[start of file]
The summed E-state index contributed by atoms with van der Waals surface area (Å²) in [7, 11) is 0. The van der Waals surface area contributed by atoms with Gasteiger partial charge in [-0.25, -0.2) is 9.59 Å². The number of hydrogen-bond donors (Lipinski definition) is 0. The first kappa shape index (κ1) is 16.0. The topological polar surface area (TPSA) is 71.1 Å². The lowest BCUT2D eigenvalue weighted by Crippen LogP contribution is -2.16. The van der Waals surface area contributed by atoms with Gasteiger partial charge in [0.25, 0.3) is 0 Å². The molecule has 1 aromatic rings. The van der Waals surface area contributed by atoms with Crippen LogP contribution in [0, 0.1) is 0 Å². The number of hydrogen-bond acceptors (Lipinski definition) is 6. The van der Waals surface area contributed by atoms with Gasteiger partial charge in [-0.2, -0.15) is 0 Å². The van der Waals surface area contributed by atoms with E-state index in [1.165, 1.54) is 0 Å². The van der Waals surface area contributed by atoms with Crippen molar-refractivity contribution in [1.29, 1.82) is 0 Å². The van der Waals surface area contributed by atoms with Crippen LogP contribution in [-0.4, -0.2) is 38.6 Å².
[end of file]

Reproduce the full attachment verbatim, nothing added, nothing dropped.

The summed E-state index contributed by atoms with van der Waals surface area (Å²) in [7, 11) is 0. The van der Waals surface area contributed by atoms with Gasteiger partial charge in [-0.25, -0.2) is 9.59 Å². The number of hydrogen-bond donors (Lipinski definition) is 0. The first kappa shape index (κ1) is 16.0. The topological polar surface area (TPSA) is 71.1 Å². The lowest BCUT2D eigenvalue weighted by Crippen LogP contribution is -2.16. The van der Waals surface area contributed by atoms with Gasteiger partial charge in [0.25, 0.3) is 0 Å². The molecule has 1 aromatic rings. The van der Waals surface area contributed by atoms with Crippen LogP contribution in [0, 0.1) is 0 Å². The number of hydrogen-bond acceptors (Lipinski definition) is 6. The van der Waals surface area contributed by atoms with Gasteiger partial charge in [-0.2, -0.15) is 0 Å². The van der Waals surface area contributed by atoms with E-state index in [1.165, 1.54) is 0 Å². The van der Waals surface area contributed by atoms with Crippen molar-refractivity contribution in [1.29, 1.82) is 0 Å². The van der Waals surface area contributed by atoms with Crippen LogP contribution in [-0.4, -0.2) is 38.6 Å².